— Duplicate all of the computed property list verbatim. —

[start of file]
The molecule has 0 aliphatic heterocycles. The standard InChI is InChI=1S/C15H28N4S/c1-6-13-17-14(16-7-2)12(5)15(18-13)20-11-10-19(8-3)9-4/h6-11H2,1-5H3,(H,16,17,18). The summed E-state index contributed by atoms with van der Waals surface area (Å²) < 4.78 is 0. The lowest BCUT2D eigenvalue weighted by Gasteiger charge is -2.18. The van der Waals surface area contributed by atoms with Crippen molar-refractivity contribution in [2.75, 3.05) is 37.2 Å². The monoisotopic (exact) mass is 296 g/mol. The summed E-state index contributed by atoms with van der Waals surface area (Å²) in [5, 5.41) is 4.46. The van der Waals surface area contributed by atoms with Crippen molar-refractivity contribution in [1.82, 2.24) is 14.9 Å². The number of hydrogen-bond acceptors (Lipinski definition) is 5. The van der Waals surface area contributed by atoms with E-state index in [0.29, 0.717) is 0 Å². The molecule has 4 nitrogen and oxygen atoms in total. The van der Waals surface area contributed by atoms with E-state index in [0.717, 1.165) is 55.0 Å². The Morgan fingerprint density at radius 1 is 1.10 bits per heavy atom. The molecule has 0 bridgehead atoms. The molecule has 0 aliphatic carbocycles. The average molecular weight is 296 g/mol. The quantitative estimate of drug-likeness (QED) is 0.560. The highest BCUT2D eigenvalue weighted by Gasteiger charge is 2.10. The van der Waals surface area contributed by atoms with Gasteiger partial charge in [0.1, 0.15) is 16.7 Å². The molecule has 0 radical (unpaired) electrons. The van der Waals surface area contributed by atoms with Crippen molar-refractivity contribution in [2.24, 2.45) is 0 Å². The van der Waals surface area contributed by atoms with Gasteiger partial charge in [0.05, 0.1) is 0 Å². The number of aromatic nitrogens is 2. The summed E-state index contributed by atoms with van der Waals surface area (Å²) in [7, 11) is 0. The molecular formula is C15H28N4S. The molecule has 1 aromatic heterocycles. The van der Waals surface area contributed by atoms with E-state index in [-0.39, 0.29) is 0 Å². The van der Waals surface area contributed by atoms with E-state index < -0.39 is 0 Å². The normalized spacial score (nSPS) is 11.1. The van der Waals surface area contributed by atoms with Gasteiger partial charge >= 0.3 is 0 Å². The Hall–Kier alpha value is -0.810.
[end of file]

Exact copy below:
The molecule has 0 aliphatic heterocycles. The standard InChI is InChI=1S/C15H28N4S/c1-6-13-17-14(16-7-2)12(5)15(18-13)20-11-10-19(8-3)9-4/h6-11H2,1-5H3,(H,16,17,18). The summed E-state index contributed by atoms with van der Waals surface area (Å²) < 4.78 is 0. The lowest BCUT2D eigenvalue weighted by Gasteiger charge is -2.18. The van der Waals surface area contributed by atoms with Crippen molar-refractivity contribution in [2.75, 3.05) is 37.2 Å². The monoisotopic (exact) mass is 296 g/mol. The summed E-state index contributed by atoms with van der Waals surface area (Å²) in [5, 5.41) is 4.46. The van der Waals surface area contributed by atoms with Crippen molar-refractivity contribution in [1.82, 2.24) is 14.9 Å². The number of hydrogen-bond acceptors (Lipinski definition) is 5. The van der Waals surface area contributed by atoms with E-state index in [0.29, 0.717) is 0 Å². The molecule has 4 nitrogen and oxygen atoms in total. The van der Waals surface area contributed by atoms with E-state index in [0.717, 1.165) is 55.0 Å². The Morgan fingerprint density at radius 1 is 1.10 bits per heavy atom. The molecule has 0 bridgehead atoms. The molecule has 0 aliphatic carbocycles. The average molecular weight is 296 g/mol. The quantitative estimate of drug-likeness (QED) is 0.560. The highest BCUT2D eigenvalue weighted by Gasteiger charge is 2.10. The van der Waals surface area contributed by atoms with Gasteiger partial charge in [0.1, 0.15) is 16.7 Å². The molecule has 0 radical (unpaired) electrons. The van der Waals surface area contributed by atoms with Crippen molar-refractivity contribution in [2.24, 2.45) is 0 Å². The van der Waals surface area contributed by atoms with Gasteiger partial charge in [0.05, 0.1) is 0 Å². The number of aromatic nitrogens is 2. The summed E-state index contributed by atoms with van der Waals surface area (Å²) in [7, 11) is 0. The molecular formula is C15H28N4S. The molecule has 1 aromatic heterocycles. The van der Waals surface area contributed by atoms with E-state index in [-0.39, 0.29) is 0 Å². The van der Waals surface area contributed by atoms with E-state index < -0.39 is 0 Å². The normalized spacial score (nSPS) is 11.1. The van der Waals surface area contributed by atoms with Gasteiger partial charge >= 0.3 is 0 Å². The Hall–Kier alpha value is -0.810.